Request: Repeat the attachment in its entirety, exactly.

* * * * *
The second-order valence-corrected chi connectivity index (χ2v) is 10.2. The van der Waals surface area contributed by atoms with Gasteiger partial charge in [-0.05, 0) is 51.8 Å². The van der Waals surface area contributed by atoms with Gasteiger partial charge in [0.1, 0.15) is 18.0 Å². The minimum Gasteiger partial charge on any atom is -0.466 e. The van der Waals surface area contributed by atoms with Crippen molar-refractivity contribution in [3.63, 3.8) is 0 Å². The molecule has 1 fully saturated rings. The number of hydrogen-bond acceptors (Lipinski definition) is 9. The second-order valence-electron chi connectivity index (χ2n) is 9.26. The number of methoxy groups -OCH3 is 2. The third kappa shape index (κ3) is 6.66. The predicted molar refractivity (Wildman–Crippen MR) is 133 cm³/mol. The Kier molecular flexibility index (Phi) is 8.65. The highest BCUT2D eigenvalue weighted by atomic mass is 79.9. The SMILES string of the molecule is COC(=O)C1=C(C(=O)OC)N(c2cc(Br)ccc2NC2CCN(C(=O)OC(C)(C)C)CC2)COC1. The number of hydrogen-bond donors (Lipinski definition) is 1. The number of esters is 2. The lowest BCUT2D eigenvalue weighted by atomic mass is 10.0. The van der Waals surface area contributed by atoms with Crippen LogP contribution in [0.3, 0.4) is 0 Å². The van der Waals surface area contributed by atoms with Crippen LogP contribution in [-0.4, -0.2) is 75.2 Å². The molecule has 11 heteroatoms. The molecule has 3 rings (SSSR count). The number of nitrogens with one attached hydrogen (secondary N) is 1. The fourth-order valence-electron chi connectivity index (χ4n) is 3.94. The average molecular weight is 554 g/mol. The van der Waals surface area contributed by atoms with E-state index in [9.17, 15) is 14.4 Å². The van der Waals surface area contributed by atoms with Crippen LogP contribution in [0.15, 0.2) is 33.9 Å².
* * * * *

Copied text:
The second-order valence-corrected chi connectivity index (χ2v) is 10.2. The van der Waals surface area contributed by atoms with Gasteiger partial charge in [-0.05, 0) is 51.8 Å². The van der Waals surface area contributed by atoms with Gasteiger partial charge in [0.1, 0.15) is 18.0 Å². The minimum Gasteiger partial charge on any atom is -0.466 e. The van der Waals surface area contributed by atoms with Crippen molar-refractivity contribution in [3.63, 3.8) is 0 Å². The molecule has 1 fully saturated rings. The number of hydrogen-bond acceptors (Lipinski definition) is 9. The second-order valence-electron chi connectivity index (χ2n) is 9.26. The number of methoxy groups -OCH3 is 2. The third kappa shape index (κ3) is 6.66. The predicted molar refractivity (Wildman–Crippen MR) is 133 cm³/mol. The Kier molecular flexibility index (Phi) is 8.65. The highest BCUT2D eigenvalue weighted by atomic mass is 79.9. The SMILES string of the molecule is COC(=O)C1=C(C(=O)OC)N(c2cc(Br)ccc2NC2CCN(C(=O)OC(C)(C)C)CC2)COC1. The number of hydrogen-bond donors (Lipinski definition) is 1. The number of esters is 2. The lowest BCUT2D eigenvalue weighted by atomic mass is 10.0. The van der Waals surface area contributed by atoms with Crippen LogP contribution in [0.3, 0.4) is 0 Å². The van der Waals surface area contributed by atoms with Crippen LogP contribution in [-0.4, -0.2) is 75.2 Å². The molecule has 11 heteroatoms. The molecule has 3 rings (SSSR count). The number of nitrogens with one attached hydrogen (secondary N) is 1. The fourth-order valence-electron chi connectivity index (χ4n) is 3.94. The average molecular weight is 554 g/mol. The van der Waals surface area contributed by atoms with E-state index in [9.17, 15) is 14.4 Å². The van der Waals surface area contributed by atoms with Crippen LogP contribution in [0.15, 0.2) is 33.9 Å².